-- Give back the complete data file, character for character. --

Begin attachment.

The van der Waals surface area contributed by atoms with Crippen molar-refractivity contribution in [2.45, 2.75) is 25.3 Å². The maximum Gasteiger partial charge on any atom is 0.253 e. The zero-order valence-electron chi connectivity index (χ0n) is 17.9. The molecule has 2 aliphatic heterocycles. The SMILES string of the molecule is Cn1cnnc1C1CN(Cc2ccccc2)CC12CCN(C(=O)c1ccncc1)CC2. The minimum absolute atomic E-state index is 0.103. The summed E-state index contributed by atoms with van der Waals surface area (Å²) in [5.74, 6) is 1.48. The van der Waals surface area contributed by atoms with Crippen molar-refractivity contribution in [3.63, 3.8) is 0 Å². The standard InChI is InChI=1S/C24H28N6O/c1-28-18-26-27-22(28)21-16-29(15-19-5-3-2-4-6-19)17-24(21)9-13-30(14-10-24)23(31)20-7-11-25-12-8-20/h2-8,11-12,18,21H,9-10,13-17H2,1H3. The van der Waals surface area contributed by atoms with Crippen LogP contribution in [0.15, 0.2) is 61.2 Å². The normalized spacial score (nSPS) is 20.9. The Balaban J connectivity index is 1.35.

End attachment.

The van der Waals surface area contributed by atoms with Crippen molar-refractivity contribution in [2.45, 2.75) is 25.3 Å². The maximum Gasteiger partial charge on any atom is 0.253 e. The zero-order valence-electron chi connectivity index (χ0n) is 17.9. The molecule has 2 aliphatic heterocycles. The SMILES string of the molecule is Cn1cnnc1C1CN(Cc2ccccc2)CC12CCN(C(=O)c1ccncc1)CC2. The minimum absolute atomic E-state index is 0.103. The summed E-state index contributed by atoms with van der Waals surface area (Å²) in [5.74, 6) is 1.48. The van der Waals surface area contributed by atoms with Crippen molar-refractivity contribution in [3.63, 3.8) is 0 Å². The standard InChI is InChI=1S/C24H28N6O/c1-28-18-26-27-22(28)21-16-29(15-19-5-3-2-4-6-19)17-24(21)9-13-30(14-10-24)23(31)20-7-11-25-12-8-20/h2-8,11-12,18,21H,9-10,13-17H2,1H3. The van der Waals surface area contributed by atoms with Crippen LogP contribution in [0.15, 0.2) is 61.2 Å². The normalized spacial score (nSPS) is 20.9. The Balaban J connectivity index is 1.35.